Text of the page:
Prison Overcrowding Costs Welsh Police Forces £1.25m and Rising

July 18, 2007 10:56 AM

Today, the Welsh Liberal Democrats released exclusive figures showing that Welsh Police Forces have had to spend over £1.25 million transporting, feeding and housing prisoners in police cells due to prison overcrowding.

The figures are details of invoices submitted to the Ministry of Justice for costs incurred to Welsh police forces under Operation Safeguard which authorises the use of police cells to temporarily house offenders when prison are overcrowded. The figures that run from October until end of March 2007 show the costs to different Welsh police forces:

· South Wales Police - £734,765

· North Wales Police - £238,486

· Dyfed Powys Police - £225,149

Commenting, Jenny Willott MP said:

"The costs of this Government's prisons cock-up to Welsh police forces is much higher than previously thought.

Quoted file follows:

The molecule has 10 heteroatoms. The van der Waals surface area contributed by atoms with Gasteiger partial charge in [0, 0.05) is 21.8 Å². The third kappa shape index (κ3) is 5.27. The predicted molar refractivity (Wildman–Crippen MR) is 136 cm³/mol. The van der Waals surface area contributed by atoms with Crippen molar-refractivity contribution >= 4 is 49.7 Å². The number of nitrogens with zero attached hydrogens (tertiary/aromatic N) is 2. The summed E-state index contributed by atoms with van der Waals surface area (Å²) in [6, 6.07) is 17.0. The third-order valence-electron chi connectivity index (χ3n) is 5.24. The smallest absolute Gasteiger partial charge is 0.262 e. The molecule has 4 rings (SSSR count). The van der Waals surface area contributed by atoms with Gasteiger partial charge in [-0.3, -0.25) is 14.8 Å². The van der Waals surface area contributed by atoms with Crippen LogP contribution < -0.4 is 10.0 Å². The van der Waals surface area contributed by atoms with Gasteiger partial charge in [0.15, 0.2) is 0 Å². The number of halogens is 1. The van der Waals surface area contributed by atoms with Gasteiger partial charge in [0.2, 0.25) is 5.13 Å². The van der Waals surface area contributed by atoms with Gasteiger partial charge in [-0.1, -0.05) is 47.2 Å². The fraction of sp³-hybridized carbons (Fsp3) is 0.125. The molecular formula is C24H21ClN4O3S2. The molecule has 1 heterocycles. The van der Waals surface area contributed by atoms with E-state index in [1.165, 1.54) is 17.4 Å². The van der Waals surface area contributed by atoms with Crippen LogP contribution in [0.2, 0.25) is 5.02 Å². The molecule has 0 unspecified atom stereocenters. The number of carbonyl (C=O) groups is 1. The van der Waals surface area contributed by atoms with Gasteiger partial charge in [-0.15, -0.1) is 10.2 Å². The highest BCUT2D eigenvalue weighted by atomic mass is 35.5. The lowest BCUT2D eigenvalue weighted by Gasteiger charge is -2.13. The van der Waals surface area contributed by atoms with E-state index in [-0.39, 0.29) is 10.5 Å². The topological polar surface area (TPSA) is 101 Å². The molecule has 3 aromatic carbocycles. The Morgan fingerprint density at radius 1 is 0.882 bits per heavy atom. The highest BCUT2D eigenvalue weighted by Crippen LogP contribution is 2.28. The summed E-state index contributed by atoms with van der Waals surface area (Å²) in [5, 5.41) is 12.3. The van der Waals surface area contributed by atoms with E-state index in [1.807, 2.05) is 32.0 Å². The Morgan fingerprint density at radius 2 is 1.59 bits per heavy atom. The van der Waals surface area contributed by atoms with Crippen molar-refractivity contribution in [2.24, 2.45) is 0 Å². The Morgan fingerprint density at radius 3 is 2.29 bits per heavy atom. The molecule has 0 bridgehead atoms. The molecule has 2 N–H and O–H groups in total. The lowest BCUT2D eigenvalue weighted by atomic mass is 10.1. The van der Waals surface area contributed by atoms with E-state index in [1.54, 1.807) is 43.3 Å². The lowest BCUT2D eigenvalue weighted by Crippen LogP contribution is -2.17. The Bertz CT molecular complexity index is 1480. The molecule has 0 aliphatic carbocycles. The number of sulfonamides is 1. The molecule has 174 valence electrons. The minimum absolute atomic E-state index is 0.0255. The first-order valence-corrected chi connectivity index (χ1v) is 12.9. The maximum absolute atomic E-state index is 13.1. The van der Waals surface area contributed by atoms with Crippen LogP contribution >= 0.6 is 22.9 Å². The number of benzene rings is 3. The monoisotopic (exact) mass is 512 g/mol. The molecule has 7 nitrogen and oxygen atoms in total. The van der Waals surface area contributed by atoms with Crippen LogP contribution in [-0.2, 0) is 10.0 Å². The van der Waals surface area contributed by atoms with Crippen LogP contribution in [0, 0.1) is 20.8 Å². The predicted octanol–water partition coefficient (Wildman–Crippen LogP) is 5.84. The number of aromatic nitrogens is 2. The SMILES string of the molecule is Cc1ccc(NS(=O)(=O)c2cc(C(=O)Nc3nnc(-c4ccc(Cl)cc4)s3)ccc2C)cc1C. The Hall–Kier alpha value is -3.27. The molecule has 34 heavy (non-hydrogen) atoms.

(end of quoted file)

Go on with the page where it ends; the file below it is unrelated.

"South Wales Police have been hit hardest. But the £0.75m costs they have incurred are only from October last year to March this year so this is only the tip of the iceberg. Over the last few months, South Wales Police have had to house far more prisoners than at the start of the year so the costs are likely to be much, much higher.

"The impact of Labour's self-inflicted prisons crisis on South Wales Police is extremely worrying. South Wales Police have had to spend more and more money and waste more and more time looking after increasing numbers of prisoners.

"South Wales Police officers are not prison wardens. They are there to keep people safe from crime and they are being diverted from this task.

"Until Labour start to pull their head from the sand, lose their addiction to new law-making and start to realise that the prison system is not always the best way to handle criminals, this problem will not go away.

"Even with the new prisons the Government has planned or the number of prisons the Tories want to build, we will ultimately find ourselves back in the same position with our prisons full, reoffending at record rates and the police desperately trying to pick up the pieces.

"If we really want to keep people safe, our justice system must be flexible enough to tackle the causes of crime as well as punish it. This way, our police will be free to focus their efforts and resources on crime prevention without having to act like part-time jailers."

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